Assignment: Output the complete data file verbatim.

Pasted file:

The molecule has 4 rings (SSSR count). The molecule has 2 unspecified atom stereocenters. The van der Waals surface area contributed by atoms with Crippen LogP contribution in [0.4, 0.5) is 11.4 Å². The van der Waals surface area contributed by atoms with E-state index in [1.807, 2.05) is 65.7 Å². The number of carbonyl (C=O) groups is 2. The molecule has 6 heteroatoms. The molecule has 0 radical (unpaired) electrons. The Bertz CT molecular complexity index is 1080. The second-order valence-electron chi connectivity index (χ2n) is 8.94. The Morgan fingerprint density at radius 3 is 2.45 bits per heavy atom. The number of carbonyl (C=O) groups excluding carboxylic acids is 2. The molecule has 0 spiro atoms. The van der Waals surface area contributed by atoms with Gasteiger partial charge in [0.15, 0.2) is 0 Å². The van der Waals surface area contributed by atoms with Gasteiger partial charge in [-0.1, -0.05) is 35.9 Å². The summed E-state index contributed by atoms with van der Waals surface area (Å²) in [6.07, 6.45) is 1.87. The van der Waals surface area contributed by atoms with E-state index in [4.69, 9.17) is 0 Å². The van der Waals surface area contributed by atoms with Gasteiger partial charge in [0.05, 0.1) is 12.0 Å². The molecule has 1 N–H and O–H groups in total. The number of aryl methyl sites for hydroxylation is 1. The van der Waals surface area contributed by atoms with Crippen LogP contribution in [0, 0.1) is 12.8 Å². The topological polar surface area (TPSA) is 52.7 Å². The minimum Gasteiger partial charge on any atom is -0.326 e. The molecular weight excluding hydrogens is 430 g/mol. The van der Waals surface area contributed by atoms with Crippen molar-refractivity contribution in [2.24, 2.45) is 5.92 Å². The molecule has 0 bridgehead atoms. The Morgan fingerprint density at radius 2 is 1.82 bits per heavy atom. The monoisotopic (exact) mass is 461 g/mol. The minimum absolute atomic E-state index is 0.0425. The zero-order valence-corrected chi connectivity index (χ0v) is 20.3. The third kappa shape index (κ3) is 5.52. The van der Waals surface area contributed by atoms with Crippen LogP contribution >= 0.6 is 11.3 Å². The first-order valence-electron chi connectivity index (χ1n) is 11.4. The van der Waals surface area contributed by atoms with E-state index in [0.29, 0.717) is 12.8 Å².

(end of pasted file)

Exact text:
The molecule has 4 rings (SSSR count). The molecule has 2 unspecified atom stereocenters. The van der Waals surface area contributed by atoms with Crippen LogP contribution in [0.4, 0.5) is 11.4 Å². The van der Waals surface area contributed by atoms with E-state index in [1.807, 2.05) is 65.7 Å². The number of carbonyl (C=O) groups is 2. The molecule has 6 heteroatoms. The molecule has 0 radical (unpaired) electrons. The Bertz CT molecular complexity index is 1080. The second-order valence-electron chi connectivity index (χ2n) is 8.94. The Morgan fingerprint density at radius 3 is 2.45 bits per heavy atom. The number of carbonyl (C=O) groups excluding carboxylic acids is 2. The molecule has 0 spiro atoms. The van der Waals surface area contributed by atoms with Gasteiger partial charge in [0.15, 0.2) is 0 Å². The van der Waals surface area contributed by atoms with Gasteiger partial charge in [-0.1, -0.05) is 35.9 Å². The summed E-state index contributed by atoms with van der Waals surface area (Å²) in [6.07, 6.45) is 1.87. The van der Waals surface area contributed by atoms with E-state index in [4.69, 9.17) is 0 Å². The van der Waals surface area contributed by atoms with Gasteiger partial charge in [0.05, 0.1) is 12.0 Å². The molecule has 1 N–H and O–H groups in total. The number of aryl methyl sites for hydroxylation is 1. The van der Waals surface area contributed by atoms with Crippen LogP contribution in [0, 0.1) is 12.8 Å². The topological polar surface area (TPSA) is 52.7 Å². The minimum Gasteiger partial charge on any atom is -0.326 e. The molecular weight excluding hydrogens is 430 g/mol. The van der Waals surface area contributed by atoms with Crippen molar-refractivity contribution in [2.24, 2.45) is 5.92 Å². The molecule has 0 bridgehead atoms. The Morgan fingerprint density at radius 2 is 1.82 bits per heavy atom. The monoisotopic (exact) mass is 461 g/mol. The minimum absolute atomic E-state index is 0.0425. The zero-order valence-corrected chi connectivity index (χ0v) is 20.3. The third kappa shape index (κ3) is 5.52. The van der Waals surface area contributed by atoms with Crippen LogP contribution >= 0.6 is 11.3 Å². The first-order valence-electron chi connectivity index (χ1n) is 11.4. The van der Waals surface area contributed by atoms with E-state index in [0.29, 0.717) is 12.8 Å².